New Colorado Fiduciary Act Brings Both Progress and Uncertainty
You may have previously read about digital assets, the impact they have on the administration of trusts and estates, the need for fiduciaries to access digital assets, and the privacy concerns that come along with such access. In order to address these issues, Colorado recently enacted the Revised Uniform Fiduciary Access to Digital Assets Act (“RUFADAA”). This new act became effective on August 10, 2016 and can be found at C.R.S. § 15-1-1501 et seq.
RUFADAA is a significant leap by the State of Colorado to catch up to the digital age. Prior to the passage of the law, the pervasive use of electronic banking and investing has posed a problem for many fiduciaries. Without the receipt of paper statements, personal representatives, financial agents, trustees and conservators have had a difficult time locating an individual’s assets, sometimes leading to an exhaustive search of several banking and financial institutions before asserts are uncovered.
Even when a fiduciary was aware of an individual’s accounts and login credentials, the fiduciary’s access was limited by the provider’s terms of service agreement. This was particularly frustrating for loved ones who were searching for answers or wished to access their deceased relative’s final words on social media accounts. With the passage of RUFADAA, an individual can grant or prohibit a fiduciary, such as a financial agent, trustee, personal representative, or conservator the ability to access his or her digital assets.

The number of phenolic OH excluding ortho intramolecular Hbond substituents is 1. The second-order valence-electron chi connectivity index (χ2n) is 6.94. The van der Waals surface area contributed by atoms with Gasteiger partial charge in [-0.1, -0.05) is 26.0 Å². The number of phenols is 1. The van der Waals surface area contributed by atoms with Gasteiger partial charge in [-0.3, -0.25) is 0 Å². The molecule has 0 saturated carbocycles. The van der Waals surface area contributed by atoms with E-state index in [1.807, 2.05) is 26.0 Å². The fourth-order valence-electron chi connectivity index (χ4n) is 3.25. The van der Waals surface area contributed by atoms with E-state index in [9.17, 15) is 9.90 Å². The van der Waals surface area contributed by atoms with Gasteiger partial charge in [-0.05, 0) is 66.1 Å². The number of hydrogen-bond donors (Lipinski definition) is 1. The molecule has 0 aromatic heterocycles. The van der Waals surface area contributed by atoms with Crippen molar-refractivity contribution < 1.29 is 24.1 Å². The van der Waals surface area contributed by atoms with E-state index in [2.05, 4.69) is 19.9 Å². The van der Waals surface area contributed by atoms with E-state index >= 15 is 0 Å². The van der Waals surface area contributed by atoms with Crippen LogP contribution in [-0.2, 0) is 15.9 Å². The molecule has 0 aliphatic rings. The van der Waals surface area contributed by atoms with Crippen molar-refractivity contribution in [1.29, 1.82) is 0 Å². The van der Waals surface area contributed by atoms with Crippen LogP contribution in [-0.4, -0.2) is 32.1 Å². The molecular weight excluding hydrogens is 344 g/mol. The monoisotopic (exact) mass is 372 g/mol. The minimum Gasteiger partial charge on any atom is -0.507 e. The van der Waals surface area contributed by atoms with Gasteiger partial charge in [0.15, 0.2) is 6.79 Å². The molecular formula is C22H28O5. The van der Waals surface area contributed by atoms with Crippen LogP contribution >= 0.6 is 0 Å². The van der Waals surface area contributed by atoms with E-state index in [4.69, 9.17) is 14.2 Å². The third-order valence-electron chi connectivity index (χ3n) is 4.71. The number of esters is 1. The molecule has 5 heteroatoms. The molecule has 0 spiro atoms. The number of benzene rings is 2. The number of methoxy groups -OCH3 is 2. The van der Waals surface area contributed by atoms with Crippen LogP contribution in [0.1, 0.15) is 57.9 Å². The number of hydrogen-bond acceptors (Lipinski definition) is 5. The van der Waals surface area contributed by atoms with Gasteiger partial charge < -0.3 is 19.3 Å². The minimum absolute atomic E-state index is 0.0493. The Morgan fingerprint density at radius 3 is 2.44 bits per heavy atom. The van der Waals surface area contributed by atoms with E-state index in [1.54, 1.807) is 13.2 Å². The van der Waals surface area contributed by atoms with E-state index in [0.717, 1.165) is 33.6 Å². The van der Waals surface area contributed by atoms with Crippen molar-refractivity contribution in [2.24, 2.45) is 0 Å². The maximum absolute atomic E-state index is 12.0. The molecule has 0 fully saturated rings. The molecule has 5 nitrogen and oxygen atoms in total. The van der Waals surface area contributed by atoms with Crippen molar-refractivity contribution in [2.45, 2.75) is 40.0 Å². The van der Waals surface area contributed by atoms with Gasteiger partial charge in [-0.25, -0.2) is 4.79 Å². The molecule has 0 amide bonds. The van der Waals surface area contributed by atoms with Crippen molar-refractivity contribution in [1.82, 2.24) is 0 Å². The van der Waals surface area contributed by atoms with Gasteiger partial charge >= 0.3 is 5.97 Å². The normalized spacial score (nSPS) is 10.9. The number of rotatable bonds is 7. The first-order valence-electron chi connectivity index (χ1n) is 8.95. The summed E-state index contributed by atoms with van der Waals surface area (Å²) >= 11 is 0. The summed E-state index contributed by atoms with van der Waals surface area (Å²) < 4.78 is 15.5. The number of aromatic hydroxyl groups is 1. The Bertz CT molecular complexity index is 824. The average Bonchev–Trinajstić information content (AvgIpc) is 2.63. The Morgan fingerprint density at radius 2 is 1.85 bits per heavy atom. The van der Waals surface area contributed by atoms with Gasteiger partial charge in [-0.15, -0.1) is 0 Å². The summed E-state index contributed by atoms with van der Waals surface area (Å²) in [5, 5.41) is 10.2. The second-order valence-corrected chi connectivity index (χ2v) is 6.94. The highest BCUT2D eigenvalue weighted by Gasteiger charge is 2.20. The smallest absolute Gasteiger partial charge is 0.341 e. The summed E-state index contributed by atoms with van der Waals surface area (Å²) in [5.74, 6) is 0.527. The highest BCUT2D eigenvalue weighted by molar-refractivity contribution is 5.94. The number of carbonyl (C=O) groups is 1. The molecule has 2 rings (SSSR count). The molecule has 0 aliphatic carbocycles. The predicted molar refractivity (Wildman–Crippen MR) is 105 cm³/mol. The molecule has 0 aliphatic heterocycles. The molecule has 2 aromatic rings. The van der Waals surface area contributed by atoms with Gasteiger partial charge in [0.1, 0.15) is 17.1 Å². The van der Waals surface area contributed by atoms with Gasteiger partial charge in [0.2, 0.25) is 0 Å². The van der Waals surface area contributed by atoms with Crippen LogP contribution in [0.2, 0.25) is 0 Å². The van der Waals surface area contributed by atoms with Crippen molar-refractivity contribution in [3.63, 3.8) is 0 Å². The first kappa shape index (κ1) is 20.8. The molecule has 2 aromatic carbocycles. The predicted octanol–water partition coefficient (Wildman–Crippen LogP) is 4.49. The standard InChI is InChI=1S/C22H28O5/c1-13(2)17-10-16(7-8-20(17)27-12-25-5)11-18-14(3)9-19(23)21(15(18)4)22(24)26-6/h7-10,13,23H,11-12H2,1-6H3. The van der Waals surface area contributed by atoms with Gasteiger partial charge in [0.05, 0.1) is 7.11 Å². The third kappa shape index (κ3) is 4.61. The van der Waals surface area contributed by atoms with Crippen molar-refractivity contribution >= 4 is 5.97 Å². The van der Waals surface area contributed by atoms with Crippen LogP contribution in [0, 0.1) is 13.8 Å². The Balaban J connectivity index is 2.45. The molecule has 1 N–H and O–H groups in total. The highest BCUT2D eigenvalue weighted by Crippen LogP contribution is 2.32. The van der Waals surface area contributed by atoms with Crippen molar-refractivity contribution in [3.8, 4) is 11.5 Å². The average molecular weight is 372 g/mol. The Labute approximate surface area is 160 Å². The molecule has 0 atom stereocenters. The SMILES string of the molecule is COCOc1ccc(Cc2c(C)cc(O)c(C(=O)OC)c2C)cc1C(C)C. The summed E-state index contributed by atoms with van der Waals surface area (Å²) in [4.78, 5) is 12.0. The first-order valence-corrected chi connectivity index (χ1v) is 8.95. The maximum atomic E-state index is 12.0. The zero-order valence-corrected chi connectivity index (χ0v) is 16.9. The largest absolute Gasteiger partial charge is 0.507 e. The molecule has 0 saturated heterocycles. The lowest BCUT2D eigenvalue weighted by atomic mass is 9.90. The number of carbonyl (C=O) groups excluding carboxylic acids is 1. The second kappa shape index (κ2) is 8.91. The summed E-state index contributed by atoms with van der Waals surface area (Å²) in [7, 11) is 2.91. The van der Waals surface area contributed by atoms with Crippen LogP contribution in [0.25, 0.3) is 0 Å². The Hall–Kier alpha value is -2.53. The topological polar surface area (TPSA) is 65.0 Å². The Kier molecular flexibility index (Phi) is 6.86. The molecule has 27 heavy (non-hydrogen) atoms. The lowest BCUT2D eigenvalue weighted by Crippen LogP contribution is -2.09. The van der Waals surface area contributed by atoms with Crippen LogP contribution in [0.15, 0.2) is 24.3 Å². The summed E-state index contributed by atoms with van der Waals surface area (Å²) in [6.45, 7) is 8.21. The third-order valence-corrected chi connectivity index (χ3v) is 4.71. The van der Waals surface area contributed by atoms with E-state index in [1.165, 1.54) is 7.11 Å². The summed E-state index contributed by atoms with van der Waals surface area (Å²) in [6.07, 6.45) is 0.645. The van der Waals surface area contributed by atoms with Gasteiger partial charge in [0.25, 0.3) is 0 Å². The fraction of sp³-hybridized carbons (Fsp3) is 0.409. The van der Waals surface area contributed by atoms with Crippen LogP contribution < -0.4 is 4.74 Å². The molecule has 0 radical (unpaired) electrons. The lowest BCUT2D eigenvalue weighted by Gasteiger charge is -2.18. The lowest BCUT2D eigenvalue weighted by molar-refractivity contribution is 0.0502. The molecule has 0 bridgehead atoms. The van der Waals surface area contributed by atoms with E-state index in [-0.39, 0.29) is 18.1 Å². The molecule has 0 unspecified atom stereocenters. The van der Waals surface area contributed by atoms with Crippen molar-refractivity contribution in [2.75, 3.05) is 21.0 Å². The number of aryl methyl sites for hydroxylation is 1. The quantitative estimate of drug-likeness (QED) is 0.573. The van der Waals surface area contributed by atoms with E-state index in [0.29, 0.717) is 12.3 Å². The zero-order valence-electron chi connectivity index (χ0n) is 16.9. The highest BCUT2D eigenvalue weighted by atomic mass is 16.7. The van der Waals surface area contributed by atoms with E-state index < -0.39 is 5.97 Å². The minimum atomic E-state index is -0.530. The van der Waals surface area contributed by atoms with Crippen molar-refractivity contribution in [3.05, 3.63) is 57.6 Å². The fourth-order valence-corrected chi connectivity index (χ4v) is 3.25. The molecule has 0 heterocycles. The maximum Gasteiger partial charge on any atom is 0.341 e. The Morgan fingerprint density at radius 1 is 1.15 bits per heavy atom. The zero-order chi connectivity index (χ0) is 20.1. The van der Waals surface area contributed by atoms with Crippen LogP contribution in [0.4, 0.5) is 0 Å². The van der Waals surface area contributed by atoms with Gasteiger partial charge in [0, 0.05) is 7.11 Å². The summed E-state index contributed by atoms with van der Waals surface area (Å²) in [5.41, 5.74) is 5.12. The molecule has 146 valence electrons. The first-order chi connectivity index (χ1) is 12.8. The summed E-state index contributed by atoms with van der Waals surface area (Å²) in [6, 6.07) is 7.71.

RUFADAA defines the term “digital asset” as “an electronic record in which an individual has a right or interest.” The act states that a user may “in a will, trust, power of attorney, or other record, allow or prohibit disclosure to a fiduciary of some or all of the user’s digital assets, including the content of electronic communications sent or received by the user.” The act also provides that the user can grant full or partial access to the account, and that a custodian of the account may charge a reasonable fee for disclosing the digital asset.
Highlights of Colorado’s version of RUFADAA are as follows:
Fiduciaries can access and manage certain digital property such as computer files stored in the cloud, web domains, and virtual currency.
Fiduciaries cannot access certain digital communications such as email, text messages, and social media accounts, unless the original account holder expressly consented to the disclosure (e.g., in a will, trust, power of attorney, or other record).
Account holders can also create legally enforceable instructions for the disposition of their digital assets after death by using online tools provided by online service providers and either naming a person to be granted access or directing the service to delete the digital assets at that time.
Companies will have the right to assess a “reasonable administrative charge” to comply with requests for access to digital assets and to reject requests that are unduly burdensome.
Though RUFADAA breaks down barriers to allow fiduciaries the ability to access digital assets, its implications have yet to be challenged. There are various federal laws regarding privacy and digital communications that potentially may conflict with RUFADAA, and the courts may have to sort out these conflicts. Although the full effect of the new law is yet to be tested, it is clear that this is a step in the right direction for Colorado in addressing an issue that is bound to be more complicated in the future.